The Omaha guide. (Omaha, Neb.) 1927-19??, February 29, 1936, CITY EDITION, Page FOUR, Image 4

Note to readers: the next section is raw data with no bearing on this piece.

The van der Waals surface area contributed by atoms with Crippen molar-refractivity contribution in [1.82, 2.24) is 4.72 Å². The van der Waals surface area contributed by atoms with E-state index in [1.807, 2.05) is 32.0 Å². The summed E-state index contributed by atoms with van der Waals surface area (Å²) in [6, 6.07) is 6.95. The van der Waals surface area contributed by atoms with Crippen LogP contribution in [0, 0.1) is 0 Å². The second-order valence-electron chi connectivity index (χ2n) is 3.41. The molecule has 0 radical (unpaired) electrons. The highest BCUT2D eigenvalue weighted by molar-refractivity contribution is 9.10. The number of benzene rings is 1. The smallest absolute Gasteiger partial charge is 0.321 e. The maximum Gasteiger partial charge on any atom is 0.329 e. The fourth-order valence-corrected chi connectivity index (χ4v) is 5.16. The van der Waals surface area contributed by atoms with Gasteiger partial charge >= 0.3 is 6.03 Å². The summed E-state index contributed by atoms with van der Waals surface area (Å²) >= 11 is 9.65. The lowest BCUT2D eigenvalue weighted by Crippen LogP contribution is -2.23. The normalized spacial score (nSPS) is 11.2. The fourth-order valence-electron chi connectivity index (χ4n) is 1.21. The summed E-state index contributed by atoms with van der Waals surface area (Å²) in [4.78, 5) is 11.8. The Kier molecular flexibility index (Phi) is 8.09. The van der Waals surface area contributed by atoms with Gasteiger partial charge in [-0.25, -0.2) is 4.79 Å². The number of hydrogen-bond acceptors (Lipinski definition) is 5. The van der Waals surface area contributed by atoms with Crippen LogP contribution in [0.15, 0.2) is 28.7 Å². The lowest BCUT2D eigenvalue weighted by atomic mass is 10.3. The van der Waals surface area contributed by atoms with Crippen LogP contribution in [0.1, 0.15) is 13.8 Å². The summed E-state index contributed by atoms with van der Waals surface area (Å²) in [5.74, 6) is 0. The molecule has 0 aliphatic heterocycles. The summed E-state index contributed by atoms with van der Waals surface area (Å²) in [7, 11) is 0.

SOCIAL AnriAtv> CLUBS AFFAIRS *3-0-OI-e-I-y> ORGANIZATIONS MB. AND MBS. RICHARD FORD ENTERTAINED Mr. and Mrs. Richard Ford, 2708 CaldwWl street, beautiful ly entertained Rev. Q. Ellington Stevenson, A. B., together with others at their lovely home. The house was decorated for the oc casion. Covers were laid for eight. Present at this lovely af fair were Rev. Stevenson, Mr. lamd M’rs. P. JL Norvell, Rev. I^edsole, Mr/. Z. B. Pearl, Mrs. Rogers and grandson, Mr. R. Ford. Each diner did justice to that laden table. STYLES TO REFLECT CHINESE INFLUENCE Striking Hue* and Polychrome Effect* Studied. Parts spring clothes may show a | Chinese Influence, reports from the fashion world Indicate. Stylists credit the predicted Ori ental trend to the Inspiration of the International eihlMtlo® of Chinese art in T^imlon, which several de signers have seen and more Intend to visit Mandarin hats of black straw or lacquered printed satin, and gold Chinese bracelets fastening with a long pin, have already made their appea-once, while new spring fab rics, now being shown designers, reflect an Oriental Influence. Some prints are patterned with tiny pa godas or fishes and others with de signs which recall Oriental porce lains and vases—tiny flowers with in larger flowers linked In n smoothly running pattern. The striking lines and polychrome effects of Chinese porcelains, paint ings and tapestries are being studied for possible color Inspiration for spring clothes. One shoe designer is working on boudoir bootees of turquoise or peach blossom pink satin embroid ered In small flowers, which are cut to mount well over the ankle in a manner recalling the Chinese boot. SWEETHEART GOWN By CHER1E NICHOLAS Tills winsome two-piece dress Is so called because It has heart-shaped buttons and pockets. Perhaps the thought of St Valentine Inspired It. Anyhow, worn on February 14 It would make quite a “hit” or on any other day, for that matter, for there Is no denying this clever frock Is exceedingly attractive. It Is made of pure silk crepe In a lovely rich coral tone entered on the new color card as sunset. The side pleated skirt stitched to the hlp llne Is smartly featured in incom ing fash Iona Note the four cun ning heart-shaped pockets and the unique heart-shaped button fasten ing. The hat la of the new apun tex felt The dress Is equally as attractive In white or any of the pastel shades. Its short sleeves are noteworthy since advance new* give* emphasis to the coming Im portance of aleovea that are of above-elbow length. SURPRISES HER _ Mi*. John Adama gave a sur prise party on his wife, Mrs. Ida Adams, on Saturday. An enjoy able time is reported. Among those present were members of the "20 Wonder Club" and a host of frienda Mrs. Carrie Hale, of Sioux City, Iowa, arrived in the city February 16. Mrs. Hale, who is ill, will make her home with her mother, Mrs. Sarah Taylor, 2721 Caldwell, until her health im proves. Mrs. Inila Wales, 2212 North 21st sir deft, is confined to her bed. C. A. Sheldon, 2f>20 Grant street, Sa confined to his bed with infiuema. BRAID TRIMMED Sr otaaui MKHOCAS Watch for brald-trlmmed dresses, suits and ensembles. They are coming along thick and fast In the advance spring collections. Flat braids, any and every sort of braid ing will give a new aspect to the new fashions. Soutache, of course, will he In the lend, for It lends It self so aptly to versatile treatment. In the picture the smart ensemble shown Is of white silk gahc.dlne. Gabardine, by the way. Is a word to keep In inlnd, for It Is going to fenture In headlines the season through, not only silk gabardine, hut wool gabardine for the swanky little tailored suits which promise to he the rage this spring. The blouse worn wtih this white gabar dine Is of navy blue silk Jersey. White soutache trims yoke aud belt In vermicelli patterning. Tho coat Is decidedly new In cut, espe cially the sleeves. Clever New Tricks Used to Get Color Contrasts. When It comes to feathers yowig women seem to like the tiny, curled glided ostrich tip. The folding for real flowers has also brought in all sorts of tiny or larger flower deco rations made of fabric, ranging from a tiny circle of pink rosebuds to enormous coronets and tiaras of satin or velvet. Color contrast Is not new, but It Is done In different ways this mid season. Some of them are the pocket sections in bright color on Schiaparelli's white resort suits 1 the red woolen scarfs, tied around the waistline of Paray's black frocks; Malnbocher’s light blue scarf going abound one shoulder and tied under the arm of a dark blue evening gown; Plguet's color pipings on a black dress; llaggy ltouff's vivid velvet collars and plas trons on dark dresses; and Lan vin's multicolor bands around the tops of dark dresses, both sleeves and bodices. Those working with lacc are combining the s.-iim* lico In two different colors tills season, as black skirt and royal blue cor sages bald together by a scarf com bintag both. i t ki Tibet's High Mountains Feature of Strange Land Tibet, most mywtsrlou* of coun tries of central Asia, la a land •blefly of ups and downs, notes a writer In the Chicago Tribune. High mountain ranges there are cut by narrow valleys, the whole of the country being so rugged and rocky that It Is capable ef supporting a population of barely three mlllloa souls. A tlsable proportion of these are lumas, or priests who dwell within lamaseries that ding peril ously to the steqp slopes of the awe inspiring mountains. On the occasional lofty plateau In this strange land the people carry on a precarious form of agricul ture and tend their small drovea of yaks, great, shaggy oren that are found In the country also In a wild state. The religion ef Tibet Is a for* of Buddhism known as Lantabuu. It Includes a widespread belief In re incarnation. The head of the church, who likewise is the bead of the state, bears the title of Dulal lama. Second lo authority In the country and the church Is the Tashi lams, to whom are attributed great spir itual powers. Since the Jesuit fathers Orueber and IVOrvlUe visited Tibet In 1081 few Europeans or other aliens have bee* permitted to cross Its borders te visit the sacred cities of Lhasa aad Shigatae. Nrw af Phthoe Still R*c*ir*« English P«iiion It n more than WO ymir* »jru since Hie delight**! Ktag BthNrwl granted an annual pension at one riark to the Pirraoa of IMnhae nod hla m tr bps nr i former. Hut every year since then the Eugtlsb king's wwr1 Mo been boc orod, cbacr ee a Ixmdnn writer. The pansf-m crlgbsatad hi tbo year 1001 whna tha Dun**, landing at J^xmeoth, nwrle a Berra attack on the stay mt rhhsired. At the height of the bait la. the ICngllati die covered that thrlr deck at arrows was almost exha'.Med. To beat the mm* they most obtain fruah ropplles. Whet a were they ta ca»> from* Up opoke the bluff pare**! of the ltrtle *:Uaff* of ‘'Olre me a horse ar.d I will rhto into Kitetcr and bring yea all tbo arrows you need.* They pare bln* the hers* and furi ously covering the two mile* Into Exeter. he fulfilled his protnUo. That load of arrows turned th* tide of battle. Since then more than forty kings or queens have ruled England, but Kthetred's promise had been kept by sll his royal successor*. Irish Celtic in Origin The Irish people, while a mixture of race, are lurgely Celtic in origin, descended from the Celts, part of Ihe great Aryan race which swept ov.er Europe many centuries before the Christian eca. They are not Semitic In origin. There are va rious traditions nnd poetic failles to account for the early Inin,. Hants of Ireland, before the Col Me Inva sion. Constantin Maxwell's Short History of Ireland refers to the legends of Invasions and coloniza tions hy tlve different peoples, t I’arthalonlnna, Nemctlluns. Cirb >|; Dedannans nnd Milesians. Tin. Milesians, last of l'ie Celtic speak ing colonies to come to Ireland, me supposed to have arrived between 1700 and 1000 B. C., from Scythia, through Thrace, Egypt. Gothland, Britain nnd Spnln. Oliver Cromwell a* Dictator There la Hltle disputing the fact that Oliver Cromwell, during his office ns Lord Protector of England, exercised dictatorial powers, al though Id his pronouncements he Invariably associated himself with the parliament and acted lu co operation with the parliament when that body was sitting. In its aiw sence he alone decided matters of state, but persisted until Ms death In accepting only the title of Lord Protector, having refused the otter of crown made by the parliament. Indians Traced to Yellow Race The original re) nmn, the Amer ican Indian, came from pure yellow stock and did not carry any black strain from admixtures with na tives of Oceania, reports Dr. Ales Hrdllcka, curator of anthropology of the Smithsonian Institution, Washington. He brands as ••fabu lous” the theories thnf natives of the Oceanic Islands left tlicir Im print on the American continent. These Islands were occupied by the Melanesian peonies only as recent ly as the Hut millennium before Christ, at which time the New world had been populated for sev eral thousand years from Mongo lian stock, ski.tut have been foetid In the Amorims which seem to In dicate Melanesian origin, hut these always p*ove to fall within the va riations known te occur among the Indians, declare* Doctor Hrdllcka. \ > • . * *% . k V \ V •*. A D VICE ' By Mias Trobbl Watters B. P. and C- M—You will receive your private replies next week. Dear Miss Watters—My husband opens my letters without my per mission. What shall I do to stop him? He says that it is alright for me to open his- I am not in terested in reading other people’s letters and I don’t want anybody reading mine—J. S. C. Answer—Ha is probably inter e-ted in reading your mail because your actions causes him to be lieve that you are carrying on im proper correspondence. The best way to stop him would be to permit him to read all of the le‘ters until he has convinced himself that he is wrong in ever suspecting that you would try to put something over on hint- There is no rea son for secrecy between husband and wife, although it is practiced in many instances. Dear Mb* Watters—I did a fa vor for a man three nsontha ago because of nothing more than sym pathy. hhrer since ho has hounded me to death with proposals of love and marriage- Now this man could never be anything to me but just a friend and I have told him so But he keeps on being a p-vtt ’That, shall I do to convince Lira?—P. B. ANSWEIt'—"Stop araUing when you say them words. Stop boieg Bo attractive to him and stop br ing flattered by lib pcnr stance, as you probably are- Menage to nave something ebo to do when he seeks audience. — Dear Miss Watte-.a:—I met e. boy " months -go a>id we have hai several dates. Ha says he iikes | rro ard treats nys swell when we ara together. But ho never call a rwi first- I would like to have ham for a steady boy friend but I don’t dike the idea of running after nim What should i! do to make him more interested in me? ANSWER:—It would probably M better to let him take the in itiative in this particular case un til he has proven by his attention .that he is really interested in you I SICK LIST Mr. H. Bryant, 2809 R. St, h-.3 been sick for sev .ra! days. A\ trio writing, he is still confined to Liu bed. Mrs. Mar;/ Lewis, r;,20 S. 25th St, is i'niprir. ,ng’ slowly dj sr a'.i illness of some two or thre - week duration Mrs. Lavr ' Ba .|:s, f MJ I St-, who lias bee^. il! for tevera* [ days, is improving. Mr. J. p. Bmca, 2306 Malison , St., is row nbie to be r,bourvt't^r [several weeks illness. Mrs. Helen M. Sampson, 1260 Lake St., who suffered a ner vous breakdown and stroke on i October 26, is recovering. Mm. Sampson is making an effort to [secure a home under the R» i Settlement plan, location of I which is twenty miles west of [Omaha, near Waterloo, Neb. — Omahc. Arena Present Tuesday Ficltt Card | Rome of the promising young fighters of the west will bo. pre sented in 23 round® of fistcuff at the Omaha Arena. 22nd and Hick ory streets. Tuesday, March 3rd, beginnng at 8:30 p. m- The mateh i ea aro being sponsored by Earl Puryear, local premotor- The pr limaries will hielude: Jinny Sesto and Willwr Berten. 6 rounds; Tig er Lilly and Rmokey Franczek 4 rounds; Harold F.rrce and Hark Johneck, 4 rouada; Bill Blake ard Bill Yurra, 4 rounds- Tha princi pals in the 8 round main events anil be Kid Spencer, 1S5 pound Denver boy vs- Al- Soukup, also 135 of Cicero. Slight Error Found in Fahrenheit Thermometer Fahrenheit, who made the first mercury - glass thermometer, arbi trarily assumed that the amount ot expansion of mercury was exactly proportional to the increase o< temperature. The error of thia as sumption was learned when It was found that the rates of expansion of different liquids were not strict ly proportional to each other and therefore not proportional to the temperature. Thermodynamical calculations have shown, writes Dr. Thomns M. Beck, In the Chicago Tribune, that temperature la exactly proportional to the pressure of an Ideal gas (that Is, a gas whose molecules possess neither weight m>r vol ume). Unfortunately, an Ideal gas exists only as a theoretical concept. Ilowever, certain gasea, particu larly hydrogen and helium, ap proach the ideal In behavior and, by application of small corrections, cun be made o give the same re sults as an Ideal gr.s. Consequent ly the eor.-eeted hydrogen thermom eter Is the standard od which all thermometers are based and la used for the most precise tempera m-e measurements. The hydrogen thermometer fa rather cumbersome, so for every day pu^tottes the mercury ther mometer la nsed. Obviously it can not be wsad below the freezing point of mercury (—40 degree*). ff.»r such temperatures thermome ter* fill-id with alcohol or pentane (a luw-mlMng gosobne) are used. For tea;;* rMirr.-s above the bolls ng point of mercury (about TOO de g'-ex*) another liquid metal, gal Horn, has found application, and »b%»ve the softer»ng t.mpor*tu~e of glass (about 1,3)0 degrees) the therwetnotsr tube ta nude cf quarts. BaiiSn; Mineral VVator From Lava cn r.n Salami The topography of the ulancl ot’ Jm'bla In the MedltiMrairaa.-i sea has been shaped to an extent by Llcntt Bpoio.o, ones au active vol cano, but illicit'- now lor seven ecu ;dries. Thrcrghoot the liUad. ob s-*rv«»; a writer la the New York Times, the algrs of Its last erup tion are found in ha ultraed lava, an! mttlcrlj'ng the ref.lou ot Tort? d'lschia ari; rteiraslty of trailing min eral xrultr, which are pumped up when native* dezl-i* a betb. Crude baths, width the lsh.nd.xra hold have therapeutic qualities, have been hewn In the rocks. The grapes of Runtorin are Its principal product tts steep cliffs are mounted by way of terraced stairways and archea hewn ;a the stun?. On the sacred cliffs of ths Prophet Elijah, 1,-400 feet above (he sea, stands a great white n onas tery, snrronnded by a dozen chu ehes, which, In turn, are edged by vineyards. Hundreds of don keys carry the people to the cliff villages or to the vineyards, wh:*re Uland neighbors gather annually to participate In rfuntorin's wine making. Origin of Olympics It !s vt .-.v popular to apply the w< rj O'yiijil.' to any groat ceiebra t:'n of spoil. The word is de rived from the rami1 of tho plain, Olympia, where an.denL (tree,: gani-g, vver» Kid. In thoje pagan days i i? an*’l its; credited toe gods vbh being human, and according ly did MI they couid to please them. One of the Ideas of their gsnits pnil entertainments was to enter .aIn t!ir. ilehlcs who d welt on Mount. Oly nnnts. The most fa nioni of the guinea were those spe cially arranged for that, purpose, and they were named Olympic. A period of four years elapsed be tween the games. That period was called the Olympiad, nnd frrni the year 77tt It. i\ was used to measure time. Tire Olympic games thus de noted a very special exhibition, and that Is why the word applies to the greater festivals of sport.— Montreal Herald. Short Siiirti Forecast by Survey of Studio Style# Short skirts for American wom en—at least, shorter skirts—are on the way, a survey of Hollywood dis closed. For American women, following the styles set by the screen stars, are sure to adopt the mode soon | to be brought to the screen by Fran cis Langford in "Collegiate" and | other uctrcssos, including Carole Lombard, Marlene Dietrich, Norma Shearer, Claudette Colbert and Joan Crawford, according to Travis Uanton, Paramount stylist. "The new skirts will fall about three Inches below the knee for an average of 11 Inches from the tli or," Fauton explained. "Some skirts may be 12 Inches from the floor, but before a woman adopts that length she should have a pretty good idea of what her legs look like to other people." Bactrian Camel, Central Asia’s Beast of Borden Quite s lot of people think that n etiL.el with two httinps is not a camel at all but a “dromedary." This Is not so. The two-bamped animal, which for many centuries has been the mainstay of Oentrsl Aslan transport, is the Bactrian camel, states a writer In the Mon treal Herald. It Is shorter Is the leg and has stouter and harder feet than Its re lations in warmer ellmes. and Its thick hair enables ft te withstand the bitter winds and My cold of winter In Central Aida. The drsmedary M a name gives to the swift riding eased ef Ara bia ami North Africa to distinguish It from the ordinary park carrying camels so familiar So ns In pic tures of caravans. Speaking generally, the tsro hnmped animal Is f—d la eetd climates and the —-hsuipsd 1s warmer regions, noth as Arabia. North Africa, Sahara, Egypt, So da a, etc. Beth Erl ads have the same wdl-hsawn eepnatoy «f stor ing water, a trnanty Mart makes them Invaluable hi scutes* where wells and eases any be huudiodw ef aifles apart A drowadttif will keep a steady eight to Ms urHos an hr,nr across sMftiag. homing set Tend, and, by abasiblui. the nutriment Is Its hasp rad drawing on rts reserves ef water. Is able to oat ft.me for aa extraordinary length ef tfme. CM Lon? Known; Um for I* tc the Abc'M Wan The tvct.*t?F;ee of «m turn been kuewn or.i. need M :nv nFvnt for ti>«vuwi»fe of jcam, The mm of NoafcN Sr*: wvre calked with as JrV»H W petroleum pitch which Seat ed w shore an the Bead sea. It «« »j*d ns Bortov ta the eoatarae tov « tike Tower of Babel, mi an meet Bgy ;.Uans mol Vt be haprog rste tha wrappings of ttw4r mom mlen. Nebnebadneanar was pvob c By tha first persoa ta ever fw t*. pbalt for paving when he need ft to smooth the stmts of Babylon over which he was aeenstemed to Hde in his go Idea chariot. I’etro leon also foand Its nee* In ancient wars. According tc legend, the ancient Greeks destroyed the threatening Scythian fleet by revering the wa ters around It with all and then Igniting It And we read In the his tory of Home of the old general who won a battle against the Tan da 1 hordes by covering pigs with oil and then setting them afire and driving them Into the ranks of the advancing barbarians. Some early tribes worshiped the flumes pro duced by escaping gas which had accidentally eanght fire. Indlaus and even early whites in America considered "rock oil” valuable as medicine.—Pathfinder Magazine. Here is one of the newer sports hats. Mary Carlisle, known in film stardom, wears this new' spring hat with her smart checked tailored suit. Here you get a “perfect pic ture” of what is to be this spring. Indeed, suits are front page new’g, esi*eclally the man-tailored sort with briaf jackets neatly buttoned and plentifully pocketed. The hat Is of spuntex felt with a loose zig zag yarn stitch In rows forming a pleasing contrast as well as being highly decorative. Glad Hand* Nothing is gayer than gold and silver tissue evening gloves seen these days. They are long and very, very elegant TROJAN CLUB On Tuesday, February 18, the Trojans met in almost per fect attendance. The first haif hour was spent in chorus sing ing, directed by Mrs. Rae Lee Jones. Mrs. Jones will direct the group singing, accompanied by Mrs. Helen McWhorter, each Tuesday evening from 8:30 to 9:15. Robeta Pharr, Reporter. 20 WONDER The Club met at the residence of Mn». Moore, 1218 S. 17 St, with Mrs- Cunningham as hostess. Two new members were added—Mr. and Mrs. Sims. Election of officers resulted In the following: Mr Wyatt Cooper, President Mrs- Ida Adams , Vice-President Mrs. Mae Elmore. Secretary Mrs- Diggs, Treasurer. After a delightful repast bad been served, the Club adjourned to meet at the home of Mr. and Mrs- Diggs, 1518 N 25th St Wyatt Cooper, Pres. D orothy Jones, Reporter PARADISE BAPTIST CHURCH Sunday School was well at tended the past Sunday, as were the services. The morning mes sage was delivered by the Past or, Rev. J. T. Carter, subject, “The Right Mind.” Local min ister, Rev. D. A. Campbell preached in sermonettee on the “Harp of God*" at 3:00 p. m, at Salem Baptist church. Rfcrv. S. S. Whitlaw, visitor, delivered the message at 8 00 p. m., sub ject “The Christ Of the Church.” Visitors are always welcome. Mrs. W. K Robinson, Reporter. Riev. D. A. Campbell, promin ent young minister of this city, composed the following poem with biblical foundation (St. Luke 22 Chapter, 54 and 60 verses; Chapter 23, 43 and 46 verses.) Father! (The word He cried) Son of Thine, and yet denied. By my brothers dragged and trieel Scoffeel and scourged and cru cified With ai thief on each sidle. Brothers mine, alike belied Arms of mercy, open wide, Father! Forgive, and dieel. FRIENDLY 16 The Friendly 16 Bridge Club met at the home of Lloyd Gray, 2716 Corby St., Monday night, February 24. Three rounds of bridge were played. Chas. Latt er won high score. A delicious repast was served by the host. F. Dennis was a visitor. .T. Comer will enterta:n the club Monday, March 2, at 1839 North 23rd street. Mosaic Grant, Pres. Son Arrives Mr. and Mrs. Colie Jaco are the proud parents of an eight pound son. Mrs. Jaco will be re membered as Thelma B. Yourell. Mrs. Wilson and Mickey Jean wilson left Omaha Sunday af ternoon for little Rock, Ar kansas, where they will visit Mrs. Wilson’s mother, Mrs. R S. Henderson.